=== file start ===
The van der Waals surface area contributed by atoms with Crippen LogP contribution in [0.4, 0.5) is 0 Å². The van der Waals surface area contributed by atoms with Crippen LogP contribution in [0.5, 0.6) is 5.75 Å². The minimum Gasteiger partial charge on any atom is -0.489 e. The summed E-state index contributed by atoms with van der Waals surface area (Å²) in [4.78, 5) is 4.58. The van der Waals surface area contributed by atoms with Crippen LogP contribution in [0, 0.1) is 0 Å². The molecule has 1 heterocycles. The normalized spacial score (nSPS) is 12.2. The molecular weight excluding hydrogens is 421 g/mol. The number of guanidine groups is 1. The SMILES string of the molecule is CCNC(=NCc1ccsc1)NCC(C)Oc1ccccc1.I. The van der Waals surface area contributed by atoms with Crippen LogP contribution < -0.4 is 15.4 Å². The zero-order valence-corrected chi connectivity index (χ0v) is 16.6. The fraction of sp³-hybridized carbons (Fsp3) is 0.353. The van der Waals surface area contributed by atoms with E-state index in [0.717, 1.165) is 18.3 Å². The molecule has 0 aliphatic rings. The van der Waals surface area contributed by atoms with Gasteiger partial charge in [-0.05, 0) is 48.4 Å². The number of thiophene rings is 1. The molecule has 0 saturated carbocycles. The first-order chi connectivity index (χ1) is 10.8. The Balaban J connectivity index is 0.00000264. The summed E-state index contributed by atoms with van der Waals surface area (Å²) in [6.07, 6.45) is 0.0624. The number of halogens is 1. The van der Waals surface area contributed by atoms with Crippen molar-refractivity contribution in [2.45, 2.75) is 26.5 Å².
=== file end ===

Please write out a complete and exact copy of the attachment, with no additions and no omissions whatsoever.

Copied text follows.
The van der Waals surface area contributed by atoms with Crippen LogP contribution in [0.4, 0.5) is 0 Å². The van der Waals surface area contributed by atoms with Crippen LogP contribution in [0.5, 0.6) is 5.75 Å². The minimum Gasteiger partial charge on any atom is -0.489 e. The summed E-state index contributed by atoms with van der Waals surface area (Å²) in [4.78, 5) is 4.58. The van der Waals surface area contributed by atoms with Crippen LogP contribution in [0, 0.1) is 0 Å². The molecule has 1 heterocycles. The normalized spacial score (nSPS) is 12.2. The molecular weight excluding hydrogens is 421 g/mol. The number of guanidine groups is 1. The SMILES string of the molecule is CCNC(=NCc1ccsc1)NCC(C)Oc1ccccc1.I. The van der Waals surface area contributed by atoms with Crippen LogP contribution < -0.4 is 15.4 Å². The zero-order valence-corrected chi connectivity index (χ0v) is 16.6. The fraction of sp³-hybridized carbons (Fsp3) is 0.353. The van der Waals surface area contributed by atoms with E-state index in [0.717, 1.165) is 18.3 Å². The molecule has 0 aliphatic rings. The van der Waals surface area contributed by atoms with Gasteiger partial charge in [-0.05, 0) is 48.4 Å². The number of thiophene rings is 1. The molecule has 0 saturated carbocycles. The first-order chi connectivity index (χ1) is 10.8. The Balaban J connectivity index is 0.00000264. The summed E-state index contributed by atoms with van der Waals surface area (Å²) in [6.07, 6.45) is 0.0624. The number of halogens is 1. The van der Waals surface area contributed by atoms with Crippen molar-refractivity contribution in [2.45, 2.75) is 26.5 Å².